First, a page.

New York deserves better than Andrew Cuomo’s towering folly

Rowan Moore
·3 min read
<span>Photograph: Anadolu Agency/Getty Images</span>
Photograph: Anadolu Agency/Getty Images

Andrew Cuomo, the governor of New York state, is currently resisting calls to resign over allegations of sexual harassment. So what better way to prove that he is definitely not a phallocratic bully than to “ram through”, as one outlet puts it, a super-tall tower called Penn 15, and a vast development around it?

It’s not just that its name reads like the personalised licence plate of an inadequate and not-literate male. It is also that this lumpy object will compete on the New York city skyline with the nearby Empire State Building – Penn 15 would be bulkier than its famous neighbour and almost as tall. It is part of the Penn District, a proposed “campus” that will rip up several city blocks and replace them with what, on the available evidence, looks like further big lumps swathed in bland and generic design.

The plan’s attraction is that it would help pay to rebuild the loathed and labyrinthine Penn Station, which is at its centre. It’s a common enough idea, to cross-subsidise public benefits with commercial profits, but one in which the former can become a hostage to the latter. “If you stop this tower,” tends to be the message, “something terrible might happen to the public transport/affordable housing/public space that you want so much.” But opponents of the scheme should hold their nerve. Their city deserves better than this.

Morph the wharf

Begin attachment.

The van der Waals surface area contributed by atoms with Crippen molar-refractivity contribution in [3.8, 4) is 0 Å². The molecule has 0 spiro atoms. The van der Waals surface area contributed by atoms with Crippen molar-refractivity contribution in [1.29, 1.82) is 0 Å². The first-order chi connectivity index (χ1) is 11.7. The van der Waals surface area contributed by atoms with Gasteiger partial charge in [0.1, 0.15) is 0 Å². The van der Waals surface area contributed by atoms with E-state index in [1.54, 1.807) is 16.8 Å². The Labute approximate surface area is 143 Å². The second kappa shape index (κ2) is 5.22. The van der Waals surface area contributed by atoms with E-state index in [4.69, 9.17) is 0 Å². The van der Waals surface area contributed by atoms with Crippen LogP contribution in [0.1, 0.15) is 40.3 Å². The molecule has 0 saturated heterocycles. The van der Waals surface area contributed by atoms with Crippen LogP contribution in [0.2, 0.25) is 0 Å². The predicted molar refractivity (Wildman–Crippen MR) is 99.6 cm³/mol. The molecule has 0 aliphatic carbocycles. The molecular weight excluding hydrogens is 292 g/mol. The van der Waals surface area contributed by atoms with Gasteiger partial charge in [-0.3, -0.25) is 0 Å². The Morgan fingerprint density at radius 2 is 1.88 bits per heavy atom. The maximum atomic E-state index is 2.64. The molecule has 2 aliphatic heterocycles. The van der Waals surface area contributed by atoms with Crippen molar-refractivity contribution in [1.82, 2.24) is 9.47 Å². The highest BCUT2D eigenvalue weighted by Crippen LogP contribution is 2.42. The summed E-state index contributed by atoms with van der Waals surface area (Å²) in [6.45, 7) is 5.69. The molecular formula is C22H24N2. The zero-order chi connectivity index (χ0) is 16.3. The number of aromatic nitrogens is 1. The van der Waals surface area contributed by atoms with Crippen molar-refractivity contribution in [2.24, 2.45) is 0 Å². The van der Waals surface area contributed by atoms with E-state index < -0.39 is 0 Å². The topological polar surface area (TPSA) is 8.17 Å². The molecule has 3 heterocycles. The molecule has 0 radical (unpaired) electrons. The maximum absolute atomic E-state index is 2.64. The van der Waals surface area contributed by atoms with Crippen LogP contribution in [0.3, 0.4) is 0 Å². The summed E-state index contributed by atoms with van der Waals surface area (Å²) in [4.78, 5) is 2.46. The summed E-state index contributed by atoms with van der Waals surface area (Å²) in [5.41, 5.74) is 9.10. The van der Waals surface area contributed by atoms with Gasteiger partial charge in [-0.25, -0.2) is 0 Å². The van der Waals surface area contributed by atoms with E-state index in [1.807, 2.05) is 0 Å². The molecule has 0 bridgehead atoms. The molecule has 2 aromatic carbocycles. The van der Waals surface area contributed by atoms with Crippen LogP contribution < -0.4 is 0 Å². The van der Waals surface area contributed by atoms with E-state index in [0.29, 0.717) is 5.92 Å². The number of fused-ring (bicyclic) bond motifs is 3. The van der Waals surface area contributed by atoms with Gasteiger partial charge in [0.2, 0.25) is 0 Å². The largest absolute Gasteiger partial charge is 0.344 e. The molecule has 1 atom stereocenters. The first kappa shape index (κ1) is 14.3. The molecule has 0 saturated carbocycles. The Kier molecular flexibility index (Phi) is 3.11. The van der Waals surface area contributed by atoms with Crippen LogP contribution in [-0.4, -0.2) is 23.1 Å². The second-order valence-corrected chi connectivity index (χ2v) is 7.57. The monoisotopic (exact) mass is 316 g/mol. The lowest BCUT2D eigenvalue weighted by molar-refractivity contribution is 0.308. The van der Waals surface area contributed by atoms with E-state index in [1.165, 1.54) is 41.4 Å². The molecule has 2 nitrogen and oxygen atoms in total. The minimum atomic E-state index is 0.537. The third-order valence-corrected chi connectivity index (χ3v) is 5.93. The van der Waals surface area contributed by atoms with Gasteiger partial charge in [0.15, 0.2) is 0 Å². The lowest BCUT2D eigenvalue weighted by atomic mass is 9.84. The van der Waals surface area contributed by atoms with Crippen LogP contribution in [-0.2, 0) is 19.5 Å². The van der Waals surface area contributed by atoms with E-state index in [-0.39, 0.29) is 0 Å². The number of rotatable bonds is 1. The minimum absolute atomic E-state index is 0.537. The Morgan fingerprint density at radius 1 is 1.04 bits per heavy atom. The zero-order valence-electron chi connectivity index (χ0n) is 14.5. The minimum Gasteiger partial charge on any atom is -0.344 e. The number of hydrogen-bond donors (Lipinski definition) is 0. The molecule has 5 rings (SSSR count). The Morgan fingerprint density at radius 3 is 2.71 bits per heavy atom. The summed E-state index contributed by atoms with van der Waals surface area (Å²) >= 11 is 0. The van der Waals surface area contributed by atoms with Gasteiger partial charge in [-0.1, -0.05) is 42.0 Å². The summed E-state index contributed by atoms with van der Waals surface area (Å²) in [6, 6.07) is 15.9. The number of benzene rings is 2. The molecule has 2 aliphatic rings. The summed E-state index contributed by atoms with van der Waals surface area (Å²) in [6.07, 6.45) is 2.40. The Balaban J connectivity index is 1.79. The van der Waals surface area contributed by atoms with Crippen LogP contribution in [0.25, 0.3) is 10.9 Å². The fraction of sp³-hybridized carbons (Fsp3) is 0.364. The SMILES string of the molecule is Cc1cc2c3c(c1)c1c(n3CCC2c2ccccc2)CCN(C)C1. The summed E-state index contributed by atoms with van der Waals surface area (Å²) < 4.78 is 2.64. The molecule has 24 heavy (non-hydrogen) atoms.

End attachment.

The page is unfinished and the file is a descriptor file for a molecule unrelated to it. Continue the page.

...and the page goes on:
Canary Wharf, according to Wired magazine, is in trouble. The financial district’s great big office blocks will, it suggests, struggle to adapt to the new world of hybrid working. Which (if true) would not be an entirely terrible thing, except for the site’s owners and shareholders. Cities progress through failure and sometimes bankruptcy. The rich history of Notting Hill and of adjoining districts of west London, for example, came about as a result of overreach by the Victorian speculators who built them, which left abundant and cheap space where immigrant communities could take root and where art and music could flourish.

Now that this richness has become literal riches, Notting Hill being one of the most expensive residential areas in the world, a deserted Canary Wharf could find a new role as the social and cultural incubator of a future London.

Protect and serve

In the southern Brazilian city of Encantado, builders have recently added a head and arms to the armature of a 43-metre-high statue of Christ the Protector, which is five metres more than the famous Christ the Redeemer in Rio de Janeiro. The statue, due for completion later this year, was the idea of the local politician Adroaldo Conzatti, who died last month from Covid-19. The ambition behind it looks impressive, even if it’s not quite clear why you would want to express your faith in this way. But it’s hard not to reflect that Brazil would be better off if its leaders showed a comparable determination to address the pandemic.

Old Father Thames

As 13 months of lockdown hopefully ease, I’d like to express my gratitude to the Thames. It’s a mile from my home – the broad, un-bridged lower part where you begin to get a sniff of the sea. Its tides are marvels, barrelling upriver in their twice-daily flirtation with catastrophe – it seems impossible that all that water won’t overflow. It has beaches. You can even sunbathe on them. When the rest of the city disappears into winter morning mists, the river feels like the last place left on Earth. It is a precious aid to sanity. If it feels as if I’m living near a wonder of the world, it’s because I am.

  • Rowan Moore is the Observer’s architecture correspondent